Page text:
Numitas attracts Jane Osbourn and Carla Stent to speak at CFO Club

04 October 2018 Authored by Consultancy.uk

Finance consultancy and interim firm Numitas has attracted two senior female executives to participate in its CFO Club. Jane Osbourn, Vice President R&D at MedImmune, and Carla Stent, former COO of Virgin Group, will be among the key speakers for Numitas’ CFO Clubs which take place this autumn in Cambridge and London.

The Numitas Network is a large UK network of finance directors with a group of more than 2,500 Finance Directors and CFOs. Numitas runs the CFO Club, a series of events open to network members, with each event hosting an interesting speaker and peer to peer networking with light food and drink. The club has no membership fee, and no obligations at all for those attending, while the event allows for no selling, technical updates, or – for the sake of keeping things fun and interesting – no PowerPoint and no ties.

The CFO Club is currently held in Cambridge and London. Previous speakers have included Paul Misener, the Vice President of Amazon.com; Simon Thorpe, the former COO of UBS Bank; and Shaun Grady, Vice President, AstraZeneca. Now, the former COO of Virgin Group and Barclays Bank, Carla Stent, and Vice President R&D at MedImmune, Jane Osbourn, will be the next to deliver an address to the club.

Numitas attracts Jane Osbourn and Carla Stent to speak at CFO Club

In a release announcing the speakers, Numitas said it is delighted to have secured two prominent female figures to promote sustainable female leadership. Both women are passionate about supporting women in the workplace and inspiring leaders, so we took some time to talk to them about their own inspiration and how they are helping to develop females of the future.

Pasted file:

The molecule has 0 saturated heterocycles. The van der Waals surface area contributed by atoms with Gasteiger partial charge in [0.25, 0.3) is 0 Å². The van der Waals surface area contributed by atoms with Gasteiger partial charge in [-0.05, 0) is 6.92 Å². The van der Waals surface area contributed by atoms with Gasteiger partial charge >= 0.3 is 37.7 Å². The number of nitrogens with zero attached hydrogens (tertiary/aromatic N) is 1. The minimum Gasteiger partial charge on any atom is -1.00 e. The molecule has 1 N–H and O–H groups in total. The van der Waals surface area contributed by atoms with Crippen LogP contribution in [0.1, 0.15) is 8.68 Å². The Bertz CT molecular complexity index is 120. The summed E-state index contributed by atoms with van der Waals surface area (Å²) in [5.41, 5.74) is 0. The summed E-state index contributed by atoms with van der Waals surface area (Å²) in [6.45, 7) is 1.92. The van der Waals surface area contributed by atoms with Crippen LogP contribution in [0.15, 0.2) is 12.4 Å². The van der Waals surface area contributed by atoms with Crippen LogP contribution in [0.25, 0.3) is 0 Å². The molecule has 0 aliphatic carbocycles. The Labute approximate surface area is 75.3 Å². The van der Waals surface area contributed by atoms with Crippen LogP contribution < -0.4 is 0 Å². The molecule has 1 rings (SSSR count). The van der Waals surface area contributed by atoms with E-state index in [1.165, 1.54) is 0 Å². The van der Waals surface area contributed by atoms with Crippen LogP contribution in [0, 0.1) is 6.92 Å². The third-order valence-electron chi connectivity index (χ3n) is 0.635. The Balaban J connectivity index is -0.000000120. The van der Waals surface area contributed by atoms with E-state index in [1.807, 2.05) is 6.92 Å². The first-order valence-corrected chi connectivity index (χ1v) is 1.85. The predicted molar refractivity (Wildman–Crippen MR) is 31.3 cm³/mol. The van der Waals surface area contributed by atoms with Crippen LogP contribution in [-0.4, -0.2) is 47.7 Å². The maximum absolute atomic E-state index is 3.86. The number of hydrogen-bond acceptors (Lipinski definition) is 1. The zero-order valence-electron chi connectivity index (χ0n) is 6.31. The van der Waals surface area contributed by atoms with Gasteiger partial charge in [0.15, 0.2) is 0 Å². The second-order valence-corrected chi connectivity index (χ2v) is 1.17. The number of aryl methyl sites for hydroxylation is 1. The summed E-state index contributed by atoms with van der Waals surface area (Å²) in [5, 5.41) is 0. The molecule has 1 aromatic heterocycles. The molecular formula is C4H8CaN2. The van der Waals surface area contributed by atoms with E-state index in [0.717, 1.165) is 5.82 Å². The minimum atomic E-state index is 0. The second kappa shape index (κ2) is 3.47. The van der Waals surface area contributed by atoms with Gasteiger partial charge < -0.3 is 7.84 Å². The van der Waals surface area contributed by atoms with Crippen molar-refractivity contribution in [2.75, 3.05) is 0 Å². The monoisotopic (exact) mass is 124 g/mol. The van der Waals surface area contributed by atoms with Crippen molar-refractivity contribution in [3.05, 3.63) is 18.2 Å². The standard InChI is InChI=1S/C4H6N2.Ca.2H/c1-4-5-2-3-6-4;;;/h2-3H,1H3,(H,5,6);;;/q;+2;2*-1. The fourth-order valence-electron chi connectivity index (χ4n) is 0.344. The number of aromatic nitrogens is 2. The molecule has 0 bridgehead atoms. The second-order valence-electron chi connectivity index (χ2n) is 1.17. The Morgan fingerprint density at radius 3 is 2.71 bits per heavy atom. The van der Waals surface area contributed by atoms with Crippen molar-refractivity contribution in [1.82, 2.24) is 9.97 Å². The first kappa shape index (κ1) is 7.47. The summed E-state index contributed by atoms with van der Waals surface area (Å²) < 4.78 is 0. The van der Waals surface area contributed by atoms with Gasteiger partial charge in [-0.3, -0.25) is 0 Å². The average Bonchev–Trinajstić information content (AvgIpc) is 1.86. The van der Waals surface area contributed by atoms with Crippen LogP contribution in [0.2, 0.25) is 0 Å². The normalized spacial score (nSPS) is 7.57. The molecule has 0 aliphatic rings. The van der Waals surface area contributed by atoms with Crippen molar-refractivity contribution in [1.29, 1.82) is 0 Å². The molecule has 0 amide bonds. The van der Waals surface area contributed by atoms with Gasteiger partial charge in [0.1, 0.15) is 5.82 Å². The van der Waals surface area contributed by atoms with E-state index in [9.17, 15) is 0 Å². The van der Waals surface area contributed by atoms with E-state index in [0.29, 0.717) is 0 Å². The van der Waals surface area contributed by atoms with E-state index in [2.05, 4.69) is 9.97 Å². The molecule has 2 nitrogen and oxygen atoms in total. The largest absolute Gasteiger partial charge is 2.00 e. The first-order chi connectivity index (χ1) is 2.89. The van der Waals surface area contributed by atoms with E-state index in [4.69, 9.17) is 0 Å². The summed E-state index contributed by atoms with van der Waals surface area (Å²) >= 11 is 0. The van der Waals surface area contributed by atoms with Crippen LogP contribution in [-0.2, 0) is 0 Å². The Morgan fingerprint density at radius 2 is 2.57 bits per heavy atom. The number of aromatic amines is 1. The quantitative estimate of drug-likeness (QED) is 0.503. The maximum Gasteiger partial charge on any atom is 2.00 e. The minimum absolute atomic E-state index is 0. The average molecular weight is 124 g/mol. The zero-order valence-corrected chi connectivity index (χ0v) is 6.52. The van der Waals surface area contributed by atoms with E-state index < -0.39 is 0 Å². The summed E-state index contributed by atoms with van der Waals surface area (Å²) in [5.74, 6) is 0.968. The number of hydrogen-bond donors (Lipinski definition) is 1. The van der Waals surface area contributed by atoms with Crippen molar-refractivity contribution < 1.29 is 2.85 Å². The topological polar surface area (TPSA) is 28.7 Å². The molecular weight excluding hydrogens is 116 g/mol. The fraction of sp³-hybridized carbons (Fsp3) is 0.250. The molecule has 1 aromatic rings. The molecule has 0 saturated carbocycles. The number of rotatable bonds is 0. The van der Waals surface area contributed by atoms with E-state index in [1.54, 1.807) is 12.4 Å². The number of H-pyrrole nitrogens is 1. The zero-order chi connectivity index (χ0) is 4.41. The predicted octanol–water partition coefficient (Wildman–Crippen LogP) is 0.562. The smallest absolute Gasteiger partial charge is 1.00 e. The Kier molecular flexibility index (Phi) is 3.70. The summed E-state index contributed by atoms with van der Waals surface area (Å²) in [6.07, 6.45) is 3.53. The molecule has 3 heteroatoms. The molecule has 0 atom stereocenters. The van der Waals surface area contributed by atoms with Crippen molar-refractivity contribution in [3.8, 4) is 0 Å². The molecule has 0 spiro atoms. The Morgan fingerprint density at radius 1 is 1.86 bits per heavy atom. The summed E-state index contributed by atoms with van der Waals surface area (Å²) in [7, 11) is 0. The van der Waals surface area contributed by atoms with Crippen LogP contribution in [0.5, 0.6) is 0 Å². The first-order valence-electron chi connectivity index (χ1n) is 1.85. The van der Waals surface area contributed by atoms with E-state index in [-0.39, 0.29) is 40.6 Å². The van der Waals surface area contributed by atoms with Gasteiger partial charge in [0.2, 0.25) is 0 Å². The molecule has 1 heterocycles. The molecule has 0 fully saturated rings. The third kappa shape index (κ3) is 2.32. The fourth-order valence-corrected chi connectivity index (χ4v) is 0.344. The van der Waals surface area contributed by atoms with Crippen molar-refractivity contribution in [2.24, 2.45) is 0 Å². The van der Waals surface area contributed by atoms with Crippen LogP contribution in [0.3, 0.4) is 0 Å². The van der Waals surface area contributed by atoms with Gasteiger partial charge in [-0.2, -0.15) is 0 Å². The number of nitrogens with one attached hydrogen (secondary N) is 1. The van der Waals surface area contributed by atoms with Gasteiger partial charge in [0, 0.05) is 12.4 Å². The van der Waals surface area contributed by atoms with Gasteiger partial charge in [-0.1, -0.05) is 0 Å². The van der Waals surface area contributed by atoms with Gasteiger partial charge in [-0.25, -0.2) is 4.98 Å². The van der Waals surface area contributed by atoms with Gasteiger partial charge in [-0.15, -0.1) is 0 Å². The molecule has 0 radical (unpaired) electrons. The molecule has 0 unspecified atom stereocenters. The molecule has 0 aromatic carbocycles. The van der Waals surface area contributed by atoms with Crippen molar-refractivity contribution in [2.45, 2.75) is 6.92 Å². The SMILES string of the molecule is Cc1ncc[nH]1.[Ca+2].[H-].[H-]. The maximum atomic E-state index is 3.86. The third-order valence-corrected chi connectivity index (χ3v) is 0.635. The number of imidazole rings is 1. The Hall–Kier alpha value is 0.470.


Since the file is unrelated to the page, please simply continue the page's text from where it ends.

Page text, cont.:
According to Stent, companies challenging the status-quo when it comes to the gender divide will take sustained and concerted efforts from businesses. She said, “The work of organisations like the 30% Club has been important and influential but of themselves, they cannot create the change. Chairs, voting shareholders and customers need to want true change and influence the boards and leadership to create the opportunities. There is not a simple silver bullet to solve this issue – it is going to take collective will and appetite to make the systemic changes.”

In agreement, Osbourn stated, “It’s not just about putting more women into more senior roles, it’s all about diversity of talent; allowing leaders to have a range of different backgrounds, perspectives and ideas; that’s what creates a strong group. We also need to nurture, encourage, and mentor young employees. It’s the responsibility of experienced leaders to bring on the next generation of talent through the organisation. MedImmune is a great example of this.”

When asked about the importance of networking to address the ever evolving world of business, Stent added, “Leadership has changed over the last 3 decades. A good leader still needs to have vision, be articulate and motivational…but also it is now almost more important to value people and embrace qualities such as empathy, openness and honesty… Embrace every opportunity and create spaces where you can grow... I have found that I grow the most and learn the most when I am brave enough to step into the unknown…”

Osbourn expanded, “I am driven by a very strong and deep-seated interest in science, the possibilities presented by technology advancement, and in making a real difference to patients’ lives… In my experience, it’s important to connect with your peer network and talk to lots of people…”

Related: UK gender pay gap costs £6,300 per woman.

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